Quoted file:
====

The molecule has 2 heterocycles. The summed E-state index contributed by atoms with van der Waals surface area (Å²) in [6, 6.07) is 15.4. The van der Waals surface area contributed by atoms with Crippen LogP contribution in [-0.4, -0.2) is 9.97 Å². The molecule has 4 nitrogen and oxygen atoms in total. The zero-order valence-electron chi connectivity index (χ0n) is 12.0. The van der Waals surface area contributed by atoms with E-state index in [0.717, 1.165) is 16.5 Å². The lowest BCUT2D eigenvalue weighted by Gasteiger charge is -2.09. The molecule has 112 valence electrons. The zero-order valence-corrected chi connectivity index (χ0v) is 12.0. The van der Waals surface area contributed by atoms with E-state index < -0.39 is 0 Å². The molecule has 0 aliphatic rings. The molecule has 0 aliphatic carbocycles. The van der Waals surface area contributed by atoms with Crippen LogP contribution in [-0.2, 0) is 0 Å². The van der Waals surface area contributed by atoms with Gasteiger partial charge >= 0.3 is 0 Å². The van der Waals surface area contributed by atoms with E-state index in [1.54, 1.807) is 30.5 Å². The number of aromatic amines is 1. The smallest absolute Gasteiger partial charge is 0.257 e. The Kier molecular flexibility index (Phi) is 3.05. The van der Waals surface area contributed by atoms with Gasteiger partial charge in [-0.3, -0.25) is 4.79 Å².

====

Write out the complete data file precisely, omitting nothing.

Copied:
The molecule has 2 heterocycles. The summed E-state index contributed by atoms with van der Waals surface area (Å²) in [6, 6.07) is 15.4. The van der Waals surface area contributed by atoms with Crippen LogP contribution in [-0.4, -0.2) is 9.97 Å². The molecule has 4 nitrogen and oxygen atoms in total. The zero-order valence-electron chi connectivity index (χ0n) is 12.0. The van der Waals surface area contributed by atoms with E-state index in [0.717, 1.165) is 16.5 Å². The lowest BCUT2D eigenvalue weighted by Gasteiger charge is -2.09. The molecule has 112 valence electrons. The zero-order valence-corrected chi connectivity index (χ0v) is 12.0. The van der Waals surface area contributed by atoms with E-state index < -0.39 is 0 Å². The molecule has 0 aliphatic rings. The molecule has 0 aliphatic carbocycles. The van der Waals surface area contributed by atoms with Crippen LogP contribution in [-0.2, 0) is 0 Å². The van der Waals surface area contributed by atoms with Gasteiger partial charge >= 0.3 is 0 Å². The van der Waals surface area contributed by atoms with E-state index in [1.54, 1.807) is 30.5 Å². The number of aromatic amines is 1. The smallest absolute Gasteiger partial charge is 0.257 e. The Kier molecular flexibility index (Phi) is 3.05. The van der Waals surface area contributed by atoms with Gasteiger partial charge in [-0.3, -0.25) is 4.79 Å².